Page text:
Friday, January 16, 2009

Pop-Up Shops: Gimmick or Goldmine?

It seems that this past year especially there have been a wealth of pop-up shops cropping up around the city. For those of you that are unfamiliar with the trend, the pop-up shop is a short-term kiosk (if you will) containing choice items that are generally indicative of a brand collaboration (ie: Colette and The Gap), or artist-in-residence type showcases (ie: John Derian designing decoupaged trays sold at Target pop-up "Bodegas"), and most importantly they are meant to inject (in my opinion) a shot of trendiness into big name brands that usually specialize in low and moderately priced wares. The pop-ups comment on the ephemeral nature of fashion and trend-setting, due to their limited lifespan, and also promote the consumerist aspect of the industry by showcasing and marketing "must-have-it" limited-edition items that you can only purchase here and now. This serves to create a healthy sense of competition among buyers (such as waiting in a line around the block on a scorchingly hot day in August to get a Colette candle at The Gap's pop-up shop). I recently read this article on The Moment Blog, and I was left wondering how the concept of the pop-up shop fits in with the economic crisis. Is it a surefire method of increasing sales and getting people excited about fashion again, or is it ultimately an unnecessarily risky venture when consumer-interest is at an all time low? Share your thoughts in the comments section.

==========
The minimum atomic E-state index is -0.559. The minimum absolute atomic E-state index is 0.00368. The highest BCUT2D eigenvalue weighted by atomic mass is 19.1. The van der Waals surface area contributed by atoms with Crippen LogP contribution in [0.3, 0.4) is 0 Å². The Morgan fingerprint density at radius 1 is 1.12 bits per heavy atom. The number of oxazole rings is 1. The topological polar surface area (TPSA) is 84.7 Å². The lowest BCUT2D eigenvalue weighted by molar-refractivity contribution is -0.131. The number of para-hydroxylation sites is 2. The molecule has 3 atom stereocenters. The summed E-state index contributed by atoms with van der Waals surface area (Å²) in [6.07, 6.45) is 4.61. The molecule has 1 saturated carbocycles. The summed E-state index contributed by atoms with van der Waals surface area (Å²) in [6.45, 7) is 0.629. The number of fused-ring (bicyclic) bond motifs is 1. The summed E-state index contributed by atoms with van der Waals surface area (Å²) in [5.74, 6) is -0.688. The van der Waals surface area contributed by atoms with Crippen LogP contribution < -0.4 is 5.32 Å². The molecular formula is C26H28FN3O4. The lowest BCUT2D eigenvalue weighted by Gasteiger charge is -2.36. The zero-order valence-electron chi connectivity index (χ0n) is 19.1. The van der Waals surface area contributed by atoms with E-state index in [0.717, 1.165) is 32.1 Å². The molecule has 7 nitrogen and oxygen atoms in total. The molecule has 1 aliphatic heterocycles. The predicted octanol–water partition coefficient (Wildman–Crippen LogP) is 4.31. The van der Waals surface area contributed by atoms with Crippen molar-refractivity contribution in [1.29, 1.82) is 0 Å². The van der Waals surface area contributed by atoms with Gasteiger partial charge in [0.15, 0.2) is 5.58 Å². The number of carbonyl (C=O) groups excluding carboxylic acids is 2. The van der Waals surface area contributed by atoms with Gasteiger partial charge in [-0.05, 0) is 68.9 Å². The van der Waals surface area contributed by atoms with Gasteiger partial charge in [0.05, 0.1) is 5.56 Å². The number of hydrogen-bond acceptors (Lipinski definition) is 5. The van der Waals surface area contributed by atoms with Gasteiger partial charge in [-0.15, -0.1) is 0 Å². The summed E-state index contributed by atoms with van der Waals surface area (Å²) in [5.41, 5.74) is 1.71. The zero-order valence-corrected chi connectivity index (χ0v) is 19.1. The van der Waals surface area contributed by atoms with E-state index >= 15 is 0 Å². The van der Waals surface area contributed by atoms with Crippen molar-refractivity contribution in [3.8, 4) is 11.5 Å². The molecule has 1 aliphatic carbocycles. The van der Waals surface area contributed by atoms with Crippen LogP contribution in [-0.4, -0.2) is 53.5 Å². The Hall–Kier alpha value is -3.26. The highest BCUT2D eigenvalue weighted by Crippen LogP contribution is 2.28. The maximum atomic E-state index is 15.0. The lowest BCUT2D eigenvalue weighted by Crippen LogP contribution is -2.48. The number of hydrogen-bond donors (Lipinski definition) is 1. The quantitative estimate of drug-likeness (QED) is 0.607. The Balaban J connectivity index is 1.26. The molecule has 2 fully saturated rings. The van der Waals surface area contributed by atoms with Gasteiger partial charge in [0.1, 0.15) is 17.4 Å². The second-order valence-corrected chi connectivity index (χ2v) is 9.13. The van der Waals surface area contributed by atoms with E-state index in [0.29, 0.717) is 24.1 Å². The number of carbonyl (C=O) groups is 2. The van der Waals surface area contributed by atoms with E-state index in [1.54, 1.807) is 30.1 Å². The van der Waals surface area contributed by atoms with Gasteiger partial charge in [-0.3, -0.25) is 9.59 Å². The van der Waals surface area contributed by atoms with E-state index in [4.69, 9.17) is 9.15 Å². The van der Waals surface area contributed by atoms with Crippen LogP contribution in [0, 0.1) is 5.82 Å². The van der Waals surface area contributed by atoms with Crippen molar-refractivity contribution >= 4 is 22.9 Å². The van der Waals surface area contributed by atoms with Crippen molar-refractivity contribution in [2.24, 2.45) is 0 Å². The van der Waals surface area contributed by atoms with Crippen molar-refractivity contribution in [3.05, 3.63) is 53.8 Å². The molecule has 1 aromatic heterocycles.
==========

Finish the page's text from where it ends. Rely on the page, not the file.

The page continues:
1 comment:

Anonymous said...

I think pop up shops are a phenomenon capitalizing on the element of surprise that catches the imagination of the shopper and brings them inside for a look around. As soon as the novelty of the new shop wears off, it closes becoming a new shop somewhere else.